Objective: Candida auris has recently emerged as a global cause of multidrug resistant fungal outbreaks. An outbreak occurred at a tertiary care center in London in 2016. Transmission characteristics, interventions, patient outcomes and cost of resources are described. Methods: Outbreak interventions included patient isolation, contact screening, single-use equipment, environmental screening and decontamination, staff education, and enhanced surveillance. Risk factors for infection were recorded. Survival probabilities of patients with C. auris and other Candida bloodstream infections (BSI) were calculated. Antifungal susceptibility and epidemiological typing were performed. Actual and opportunity costs of interventions were determined. Results: 34 patients acquired the organism including 8 with BSI. Clinical infection was significantly associated with prolonged hospital stay, haemodialysis and antifungal therapy. Variable susceptibility to amphotericin and the triazoles was seen and isolates clustered with the South Asian strains. No significant difference was detected in the survival probabilities of C. auris BSI compared to other candidemias. Outbreak control cost in excess of £1 million and £58,000/month during the subsequent year. Conclusion: C. auris outbreaks can be controlled by a concerted infection control strategy but can be expensive. Transmission maybe prolonged due to patient movements and unidentified transmission mechanisms.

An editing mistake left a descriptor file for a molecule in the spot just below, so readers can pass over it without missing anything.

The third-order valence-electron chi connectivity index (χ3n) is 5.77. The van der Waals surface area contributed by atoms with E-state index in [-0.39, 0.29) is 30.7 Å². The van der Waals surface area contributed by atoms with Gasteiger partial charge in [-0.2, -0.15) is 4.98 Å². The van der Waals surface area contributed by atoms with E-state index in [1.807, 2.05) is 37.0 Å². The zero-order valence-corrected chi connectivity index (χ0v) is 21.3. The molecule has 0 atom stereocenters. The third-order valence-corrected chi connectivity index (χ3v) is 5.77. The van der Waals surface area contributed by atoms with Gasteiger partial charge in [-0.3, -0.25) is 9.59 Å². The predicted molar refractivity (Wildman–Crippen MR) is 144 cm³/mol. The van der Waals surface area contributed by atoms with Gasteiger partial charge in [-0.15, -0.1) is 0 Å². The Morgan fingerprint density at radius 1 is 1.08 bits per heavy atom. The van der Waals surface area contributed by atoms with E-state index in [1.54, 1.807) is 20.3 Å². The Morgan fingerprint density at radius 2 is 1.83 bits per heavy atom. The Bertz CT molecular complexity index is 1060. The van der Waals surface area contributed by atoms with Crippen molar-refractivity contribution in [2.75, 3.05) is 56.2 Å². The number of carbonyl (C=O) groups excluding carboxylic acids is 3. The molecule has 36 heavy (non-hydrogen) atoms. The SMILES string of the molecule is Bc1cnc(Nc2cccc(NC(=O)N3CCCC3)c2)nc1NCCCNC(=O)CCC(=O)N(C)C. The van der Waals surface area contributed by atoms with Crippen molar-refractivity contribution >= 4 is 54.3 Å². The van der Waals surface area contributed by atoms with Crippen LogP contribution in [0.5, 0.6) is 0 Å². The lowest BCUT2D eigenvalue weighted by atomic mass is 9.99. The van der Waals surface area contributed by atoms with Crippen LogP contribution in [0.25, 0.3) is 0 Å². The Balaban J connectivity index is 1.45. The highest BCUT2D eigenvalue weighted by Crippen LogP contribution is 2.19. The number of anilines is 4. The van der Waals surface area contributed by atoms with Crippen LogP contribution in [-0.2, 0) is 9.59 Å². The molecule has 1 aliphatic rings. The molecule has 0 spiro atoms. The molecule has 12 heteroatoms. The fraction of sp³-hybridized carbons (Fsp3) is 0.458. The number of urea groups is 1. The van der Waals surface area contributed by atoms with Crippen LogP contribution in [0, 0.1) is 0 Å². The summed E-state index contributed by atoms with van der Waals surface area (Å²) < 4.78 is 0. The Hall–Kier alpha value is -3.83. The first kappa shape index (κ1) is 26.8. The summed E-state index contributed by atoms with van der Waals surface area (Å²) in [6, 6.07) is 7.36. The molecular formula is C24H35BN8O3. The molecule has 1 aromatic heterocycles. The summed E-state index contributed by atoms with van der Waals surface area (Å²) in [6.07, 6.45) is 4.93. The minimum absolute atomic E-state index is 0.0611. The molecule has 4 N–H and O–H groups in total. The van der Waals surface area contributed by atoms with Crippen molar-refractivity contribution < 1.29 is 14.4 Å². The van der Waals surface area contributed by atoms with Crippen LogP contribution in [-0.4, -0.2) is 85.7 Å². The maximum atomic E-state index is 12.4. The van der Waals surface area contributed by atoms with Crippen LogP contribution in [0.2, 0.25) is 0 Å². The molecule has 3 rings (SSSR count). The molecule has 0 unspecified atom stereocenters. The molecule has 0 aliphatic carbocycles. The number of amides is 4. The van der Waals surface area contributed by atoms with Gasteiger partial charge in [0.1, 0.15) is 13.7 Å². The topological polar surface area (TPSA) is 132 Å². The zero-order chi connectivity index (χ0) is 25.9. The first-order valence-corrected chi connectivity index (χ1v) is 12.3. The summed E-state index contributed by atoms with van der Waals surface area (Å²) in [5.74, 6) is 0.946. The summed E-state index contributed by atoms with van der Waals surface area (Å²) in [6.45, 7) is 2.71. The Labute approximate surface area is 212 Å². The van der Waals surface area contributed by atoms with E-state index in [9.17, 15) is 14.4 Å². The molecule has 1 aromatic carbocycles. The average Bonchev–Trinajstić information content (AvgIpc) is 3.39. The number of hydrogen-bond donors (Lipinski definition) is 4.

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© 2019 The British Infection Association
- Emerging infections
- Fungal outbreaks